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An extended high-frequency ultrasound protocol for detection of vessel wall inflammation.
Linköping University, Department of Medical and Health Sciences, Division of Cardiovascular Medicine. Linköping University, Faculty of Medicine and Health Sciences. Region Östergötland, Heart and Medicine Center, Department of Clinical Physiology in Linköping.
Linköping University, Department of Medical and Health Sciences, Division of Cardiovascular Medicine. Linköping University, Faculty of Medicine and Health Sciences. Region Östergötland, Heart and Medicine Center, Department of Clinical Physiology in Linköping.
Linköping University, Department of Clinical and Experimental Medicine. Linköping University, Faculty of Medicine and Health Sciences. Region Östergötland, Heart and Medicine Center, Department of Rheumatology.
Linköping University, Department of Clinical and Experimental Medicine, Division of Neuro and Inflammation Science. Linköping University, Faculty of Medicine and Health Sciences. Region Östergötland, Heart and Medicine Center, Department of Rheumatology.ORCID iD: 0000-0002-3555-7162
2017 (English)In: Clinical Physiology and Functional Imaging, ISSN 1475-0961, E-ISSN 1475-097XArticle in journal (Refereed) Epub ahead of print
Abstract [en]

OBJECTIVE: The aim of this study was to evaluate an extended protocol of the large vessels using high-frequency duplex ultrasound (DUS) for detection of vessel wall inflammation.

METHODS: Fifty-eight patients performed a DUS examination where arteritis could not be excluded. All DUS examinations were performed using ACUSON S2000 TM ultrasound system (Siemens Medical Solutions USA, Inc.). High-frequency linear transducers were used (18L6 MHz, 9L4MHz) or curve linear for the aortic arch (6C2 MHz). Carotid, vertebral, central neck arteries (subclavian, axillary, innominate) arteries, aortic arch and femoral arteries were studied. Circumferential, homogenous wall thickening, with or without a hyperechogenic stripe lining the innermost layer, were regarded as typical signs of arteritis. Intima-media thickness (IMT) was measured in the patients and a normal control group. The latest clinical updated diagnosis was assessed at least 6 months after DUS.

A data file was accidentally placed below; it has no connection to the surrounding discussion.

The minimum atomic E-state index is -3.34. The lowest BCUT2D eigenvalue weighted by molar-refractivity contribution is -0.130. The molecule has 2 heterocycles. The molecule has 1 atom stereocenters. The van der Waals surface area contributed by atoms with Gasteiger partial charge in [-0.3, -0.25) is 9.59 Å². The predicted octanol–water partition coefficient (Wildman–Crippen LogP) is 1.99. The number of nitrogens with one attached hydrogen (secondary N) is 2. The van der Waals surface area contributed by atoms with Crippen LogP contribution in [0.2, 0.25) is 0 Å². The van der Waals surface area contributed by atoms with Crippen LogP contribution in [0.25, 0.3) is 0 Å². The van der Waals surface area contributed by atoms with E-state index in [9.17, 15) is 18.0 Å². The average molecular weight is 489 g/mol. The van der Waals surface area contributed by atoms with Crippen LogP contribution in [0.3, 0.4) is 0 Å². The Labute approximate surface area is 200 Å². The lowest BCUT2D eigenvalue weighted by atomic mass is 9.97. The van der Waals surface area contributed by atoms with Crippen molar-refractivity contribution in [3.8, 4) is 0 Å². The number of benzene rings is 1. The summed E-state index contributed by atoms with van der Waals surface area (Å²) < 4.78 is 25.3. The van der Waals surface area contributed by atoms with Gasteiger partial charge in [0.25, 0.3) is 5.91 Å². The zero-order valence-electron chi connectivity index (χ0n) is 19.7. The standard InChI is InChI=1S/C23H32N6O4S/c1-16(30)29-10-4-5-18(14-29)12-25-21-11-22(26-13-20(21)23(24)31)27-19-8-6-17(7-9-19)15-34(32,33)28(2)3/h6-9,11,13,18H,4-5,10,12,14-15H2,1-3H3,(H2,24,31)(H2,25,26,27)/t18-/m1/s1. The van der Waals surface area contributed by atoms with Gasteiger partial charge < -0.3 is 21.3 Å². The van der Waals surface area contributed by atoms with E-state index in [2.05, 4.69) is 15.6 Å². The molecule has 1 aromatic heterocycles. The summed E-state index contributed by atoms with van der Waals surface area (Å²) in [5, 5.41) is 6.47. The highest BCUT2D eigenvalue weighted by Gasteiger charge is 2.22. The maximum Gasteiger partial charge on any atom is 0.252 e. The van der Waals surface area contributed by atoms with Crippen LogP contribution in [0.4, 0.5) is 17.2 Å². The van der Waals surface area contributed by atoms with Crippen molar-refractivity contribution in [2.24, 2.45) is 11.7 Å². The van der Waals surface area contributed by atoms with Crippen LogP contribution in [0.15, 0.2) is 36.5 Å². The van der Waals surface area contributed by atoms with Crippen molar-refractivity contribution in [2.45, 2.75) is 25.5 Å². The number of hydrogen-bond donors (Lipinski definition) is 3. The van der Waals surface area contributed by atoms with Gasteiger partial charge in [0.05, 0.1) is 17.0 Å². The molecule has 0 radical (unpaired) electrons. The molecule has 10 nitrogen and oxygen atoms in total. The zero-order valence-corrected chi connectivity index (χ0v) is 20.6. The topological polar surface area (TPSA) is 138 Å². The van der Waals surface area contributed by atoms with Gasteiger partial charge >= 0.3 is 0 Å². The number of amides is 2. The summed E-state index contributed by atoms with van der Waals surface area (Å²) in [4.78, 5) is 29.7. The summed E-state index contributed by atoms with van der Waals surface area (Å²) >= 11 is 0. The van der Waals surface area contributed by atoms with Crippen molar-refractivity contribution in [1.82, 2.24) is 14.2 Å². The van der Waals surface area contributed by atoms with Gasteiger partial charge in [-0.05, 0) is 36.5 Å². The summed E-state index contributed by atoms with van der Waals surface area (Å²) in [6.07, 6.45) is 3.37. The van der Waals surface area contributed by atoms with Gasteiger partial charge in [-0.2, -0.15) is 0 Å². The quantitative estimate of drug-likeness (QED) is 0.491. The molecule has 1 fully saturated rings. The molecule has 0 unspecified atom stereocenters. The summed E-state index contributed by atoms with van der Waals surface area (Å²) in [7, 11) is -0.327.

RESULTS: The DUS findings showed normal vessels (n = 14), arteritis and atherosclerosis (n = 13), atherosclerosis (n = 15) and arteritis (n = 16). The latter group had a significant increased IMT in the common femoral artery and the common carotid artery (mean 1·0 ±  SD 0·3 mm versus 0·6 ± 0·2 mm in the normal group (n = 37), P<0·00001, 1·2 ± 0·5 mm versus 0·8 ± 0·2 mm in the normal group (n = 40), P<0·00001). In the groups with sonographic signs implying arteritis (n = 29), 20 patients had a clinical diagnosis of arteritis, whereas eight patients had another main diagnosis such as malignancy/other inflammatory or infectious disease complicated by inflammation of the vessel wall. One patient had multiple diagnoses and was not possible to classify.

CONCLUSION: An extended ultrasound protocol for central neck and leg arteries could be of value for diagnosis of arteritis. In case of atypical vessel wall inflammation, other main diagnoses should be considered.

Place, publisher, year, edition, pages
2017.
Keyword [en]
arteritis, high-frequency ultrasound, paramalignant and inflammation
National Category
Clinical Medicine
Identifiers
URN: urn:nbn:se:liu:diva-141104DOI: 10.1111/cpf.12450PubMedID: 28795494OAI: oai:DiVA.org:liu-141104DiVA: diva2:1143726
Available from: 2017-09-22 Created: 2017-09-22 Last updated: 2017-09-27

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Zachrisson, HeleneSvensson, ChristinaDremetsika, AsiminaEriksson, Per
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Division of Cardiovascular MedicineFaculty of Medicine and Health SciencesDepartment of Clinical Physiology in LinköpingDepartment of Clinical and Experimental MedicineDepartment of RheumatologyDivision of Neuro and Inflammation Science
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Clinical Physiology and Functional Imaging
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CiteExportLink to record
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